Most Building Insurance policies provide new for old - replacement cost cover. Some provide indemnity cover, which is less than new because depreciation and condition are taken into account. It pays to check! Strata Insurance policies always cover replacement cost.

What events will landlord insurance cover?

The Insurance Contracts Act, 1984, sets out the events covered by standard home insurance policies. The events covered and exclusions in a Standard Landlord Insurance Policies are:

Events covered: fire or explosion; lightning; earthquake; theft, burglary or housebreaking (by outsiders); deliberate or malicious damage (by outsiders); bursting pipes or water overflowing (but not pipe repair); riot or civil commotion; impact damage by vehicles, aircraft, boats, rockets or satellites (by outsiders); falling trees or television aerials; storm, tempest, flood.

Exclusions: depreciation; wear and tear; rust or corrosion; the action of insects or vermin; war or weaponry; business use; tree lopping; if the home is unoccupied for 60 days; damage to retaining walls, gates and fences (if by storm and tempest); accidental damage to glass or porcelain fittings.

Landlord Insurance - Common areas of dispute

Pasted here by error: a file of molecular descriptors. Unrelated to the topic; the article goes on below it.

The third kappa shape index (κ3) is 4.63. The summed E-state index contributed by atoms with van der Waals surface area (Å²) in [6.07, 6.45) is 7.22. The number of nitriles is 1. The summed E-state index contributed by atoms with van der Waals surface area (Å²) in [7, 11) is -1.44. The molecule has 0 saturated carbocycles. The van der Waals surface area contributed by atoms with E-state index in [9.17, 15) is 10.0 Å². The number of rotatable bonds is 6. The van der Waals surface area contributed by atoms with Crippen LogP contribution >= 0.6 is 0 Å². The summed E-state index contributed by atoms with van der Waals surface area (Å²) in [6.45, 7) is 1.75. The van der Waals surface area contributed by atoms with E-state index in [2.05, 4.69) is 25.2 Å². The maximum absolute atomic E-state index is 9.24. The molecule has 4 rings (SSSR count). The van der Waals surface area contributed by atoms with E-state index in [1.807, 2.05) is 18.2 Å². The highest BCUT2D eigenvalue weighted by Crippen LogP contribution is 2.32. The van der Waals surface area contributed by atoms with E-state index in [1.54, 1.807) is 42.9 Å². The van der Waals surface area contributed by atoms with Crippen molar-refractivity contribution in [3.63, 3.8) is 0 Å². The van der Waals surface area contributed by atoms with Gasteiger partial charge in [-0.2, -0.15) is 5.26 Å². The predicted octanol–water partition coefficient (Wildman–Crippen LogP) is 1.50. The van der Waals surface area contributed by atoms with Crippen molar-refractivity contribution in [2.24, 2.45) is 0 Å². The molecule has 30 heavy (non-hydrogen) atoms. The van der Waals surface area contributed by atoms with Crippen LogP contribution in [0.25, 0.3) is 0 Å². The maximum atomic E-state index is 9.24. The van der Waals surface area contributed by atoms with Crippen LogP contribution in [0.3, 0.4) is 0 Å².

The Financial Ombudsman Service (FOS) is funded by the Insurance Industry in Australia to help resolve disputes between insurer and insured. If the insurer denies liability or the insured person rejects the insurer’s offer as insufficient to cover the damage, then the insured person may request FOS to determine the dispute. Both the insurer and the insured are entitled to make written submissions to FOS. The determination is made on the papers, without a hearing.

FOS publishes its determinations on its website. These are useful guides to common disputes in Landlord Insurance. These areas of dispute recur in those determinations.

What reasons do insurers use to deny claims for fire damage?

House fires result in potentially large claims for building repairs or rebuilding.

Even smoke and fire damage to the inside of a home unit can be expensive to repair – in one case, the insurer paid $31,900 for cleaning and repairs to the unit, and $3,045 for 10 weeks loss of rent, until the unit was ready for the tenant to move back in, for a fire which originated from a faulty light in the fish tank.

Because of the high cost, insurers will try to deny claims for fire damage more forcefully than other, smaller claims. Insurance companies use these reasons to deny claims for fire damage:

  • Reason 1 – The fire was caused by vandalism and arson by an occupant or owner – the insurer must establish this was the likely cause by expert reports – speculation about the cause or suggesting dishonest acts or a fraudulent motive by the owner is not enough.